Matters remained thus for several days, and we continued our journey up the Rhine. At Cologne, I had hoped to find some reassuring indications, but there was no Cologne. And as there had been no other cities along the river up to that point, the devastation was infinitely greater than time alone could have wrought. Great guns, bombs, and mines must have leveled every building that man had raised, and then nature, unhindered, had covered the ghastly evidence of human depravity with her beauteous mantle of verdure. Splendid trees reared their stately tops where splendid cathedrals once had reared their domes, and sweet wild flowers blossomed in simple serenity in soil that once was drenched with human blood.
Nature had reclaimed what man had once stolen from her and defiled. A herd of zebras grazed where once the German kaiser may have reviewed his troops. An antelope rested peacefully in a bed of daisies where, perhaps, two hundred years ago a big gun belched its terror-laden messages of death, of hate, of destruction against the works of man and God alike.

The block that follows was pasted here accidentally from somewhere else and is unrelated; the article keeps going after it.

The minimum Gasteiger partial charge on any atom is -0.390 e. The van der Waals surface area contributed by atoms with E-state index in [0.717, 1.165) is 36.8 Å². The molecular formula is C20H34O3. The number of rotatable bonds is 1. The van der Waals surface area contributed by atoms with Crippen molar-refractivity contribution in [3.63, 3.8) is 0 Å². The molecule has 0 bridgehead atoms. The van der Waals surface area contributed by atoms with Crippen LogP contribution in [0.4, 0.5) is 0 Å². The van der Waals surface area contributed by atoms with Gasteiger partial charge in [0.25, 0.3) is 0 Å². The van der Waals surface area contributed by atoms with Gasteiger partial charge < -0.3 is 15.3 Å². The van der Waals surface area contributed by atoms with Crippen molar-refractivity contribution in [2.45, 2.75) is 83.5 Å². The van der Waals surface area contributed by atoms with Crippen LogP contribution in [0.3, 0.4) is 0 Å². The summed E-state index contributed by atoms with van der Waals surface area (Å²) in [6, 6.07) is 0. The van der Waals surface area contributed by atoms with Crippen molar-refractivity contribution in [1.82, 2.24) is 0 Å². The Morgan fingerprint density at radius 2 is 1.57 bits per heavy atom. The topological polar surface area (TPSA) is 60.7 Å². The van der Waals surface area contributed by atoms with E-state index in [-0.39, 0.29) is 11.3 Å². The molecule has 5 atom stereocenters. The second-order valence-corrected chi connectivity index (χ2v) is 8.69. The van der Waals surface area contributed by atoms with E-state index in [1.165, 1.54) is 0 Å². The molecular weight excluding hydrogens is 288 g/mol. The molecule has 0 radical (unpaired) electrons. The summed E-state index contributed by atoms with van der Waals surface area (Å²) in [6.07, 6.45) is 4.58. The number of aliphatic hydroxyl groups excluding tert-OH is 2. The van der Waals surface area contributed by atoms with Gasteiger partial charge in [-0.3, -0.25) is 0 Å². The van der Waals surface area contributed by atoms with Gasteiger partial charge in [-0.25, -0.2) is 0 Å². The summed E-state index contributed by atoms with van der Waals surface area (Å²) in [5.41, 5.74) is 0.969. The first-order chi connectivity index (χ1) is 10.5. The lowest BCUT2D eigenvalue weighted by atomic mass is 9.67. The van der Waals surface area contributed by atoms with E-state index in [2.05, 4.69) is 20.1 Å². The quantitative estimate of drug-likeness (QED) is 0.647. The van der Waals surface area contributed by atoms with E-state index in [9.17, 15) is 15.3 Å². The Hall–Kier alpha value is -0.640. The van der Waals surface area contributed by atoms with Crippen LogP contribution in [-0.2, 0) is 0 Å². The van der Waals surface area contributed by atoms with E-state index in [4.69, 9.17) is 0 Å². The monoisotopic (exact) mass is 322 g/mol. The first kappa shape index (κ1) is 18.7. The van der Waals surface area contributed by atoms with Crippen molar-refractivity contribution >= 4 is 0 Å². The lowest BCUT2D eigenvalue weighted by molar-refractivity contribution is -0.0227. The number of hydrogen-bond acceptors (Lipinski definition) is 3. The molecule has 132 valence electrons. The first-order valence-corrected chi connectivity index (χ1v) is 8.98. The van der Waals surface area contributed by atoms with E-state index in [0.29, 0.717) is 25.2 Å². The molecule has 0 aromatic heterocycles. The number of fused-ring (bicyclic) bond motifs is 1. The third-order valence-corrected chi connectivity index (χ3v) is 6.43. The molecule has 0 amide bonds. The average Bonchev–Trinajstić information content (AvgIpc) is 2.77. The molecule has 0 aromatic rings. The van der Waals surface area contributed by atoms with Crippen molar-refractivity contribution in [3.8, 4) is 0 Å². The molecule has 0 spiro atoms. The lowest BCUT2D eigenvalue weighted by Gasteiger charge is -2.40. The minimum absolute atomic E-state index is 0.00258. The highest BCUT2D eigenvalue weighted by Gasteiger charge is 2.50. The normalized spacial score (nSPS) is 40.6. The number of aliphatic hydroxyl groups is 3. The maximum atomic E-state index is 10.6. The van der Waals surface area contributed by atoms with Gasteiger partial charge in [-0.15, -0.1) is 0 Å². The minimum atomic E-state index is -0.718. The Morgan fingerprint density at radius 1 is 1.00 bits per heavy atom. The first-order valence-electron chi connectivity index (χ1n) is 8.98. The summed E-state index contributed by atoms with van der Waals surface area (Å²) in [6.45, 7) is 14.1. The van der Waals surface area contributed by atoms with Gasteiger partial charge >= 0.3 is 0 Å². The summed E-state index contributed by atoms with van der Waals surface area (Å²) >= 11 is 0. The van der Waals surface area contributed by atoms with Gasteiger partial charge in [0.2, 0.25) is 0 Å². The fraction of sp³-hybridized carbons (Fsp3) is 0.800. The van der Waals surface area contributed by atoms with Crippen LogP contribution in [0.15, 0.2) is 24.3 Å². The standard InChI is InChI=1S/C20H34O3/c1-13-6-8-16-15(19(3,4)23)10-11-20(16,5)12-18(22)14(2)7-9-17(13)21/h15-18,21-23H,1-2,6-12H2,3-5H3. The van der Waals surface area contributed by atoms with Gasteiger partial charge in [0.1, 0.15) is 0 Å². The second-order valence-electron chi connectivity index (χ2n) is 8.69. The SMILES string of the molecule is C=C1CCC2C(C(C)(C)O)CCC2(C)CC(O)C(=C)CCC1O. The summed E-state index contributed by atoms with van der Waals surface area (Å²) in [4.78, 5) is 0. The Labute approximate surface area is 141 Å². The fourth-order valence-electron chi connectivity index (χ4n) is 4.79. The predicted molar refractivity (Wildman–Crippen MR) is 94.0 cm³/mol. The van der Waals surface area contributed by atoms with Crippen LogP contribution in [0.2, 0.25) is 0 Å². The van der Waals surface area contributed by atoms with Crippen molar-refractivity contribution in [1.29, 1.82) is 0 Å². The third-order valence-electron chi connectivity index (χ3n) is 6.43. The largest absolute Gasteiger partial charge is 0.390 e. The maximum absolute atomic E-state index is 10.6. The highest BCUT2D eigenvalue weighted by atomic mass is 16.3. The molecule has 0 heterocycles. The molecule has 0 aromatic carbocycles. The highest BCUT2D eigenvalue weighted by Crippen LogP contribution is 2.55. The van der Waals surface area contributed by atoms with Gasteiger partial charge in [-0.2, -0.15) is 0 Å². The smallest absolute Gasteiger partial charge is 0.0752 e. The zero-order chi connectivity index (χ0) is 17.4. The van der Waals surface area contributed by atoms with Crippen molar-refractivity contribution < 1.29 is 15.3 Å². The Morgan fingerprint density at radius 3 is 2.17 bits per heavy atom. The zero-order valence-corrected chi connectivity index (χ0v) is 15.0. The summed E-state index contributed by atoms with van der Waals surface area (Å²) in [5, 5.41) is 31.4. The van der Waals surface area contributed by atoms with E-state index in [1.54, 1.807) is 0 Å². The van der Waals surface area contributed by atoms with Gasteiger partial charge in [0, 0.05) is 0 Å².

We were in need of fresh meat, yet I hesitated to shatter the quiet and peaceful serenity of the view with the crack of a rifle and the death of one of those beautiful creatures before us. But it had to be done--we must eat. I left the work to Delcarte, however, and in a moment we had two antelope and the landscape to ourselves.
After eating, we boarded the launch and continued up the river. For two days we passed through a primeval wilderness. In the afternoon of the second day we landed upon the west bank of the river, and, leaving Snider and Thirty-six to guard Victory and the launch, Delcarte, Taylor, and I set out after game.
We tramped away from the river for upwards of an hour before discovering anything, and then only a small red deer, which Taylor brought down with a neat shot of two hundred yards. It was getting too late to proceed farther, so we rigged a sling, and the two men carried the deer back toward the launch while I walked a hundred yards ahead, in the hope of bagging something further for our larder.
We had covered about half the distance to the river, when I suddenly came face to face with a man. He was as primitive and uncouth in appearance as the Grabritins--a shaggy, unkempt savage, clothed in a shirt of skin cured with the head on, the latter surmounting his own head to form a bonnet, and giving to him a most fearful and ferocious aspect. sex restraints
The fellow was armed with a long spear and a club, the latter dangling down his back from a leathern thong about his neck. His feet were incased in hide sandals.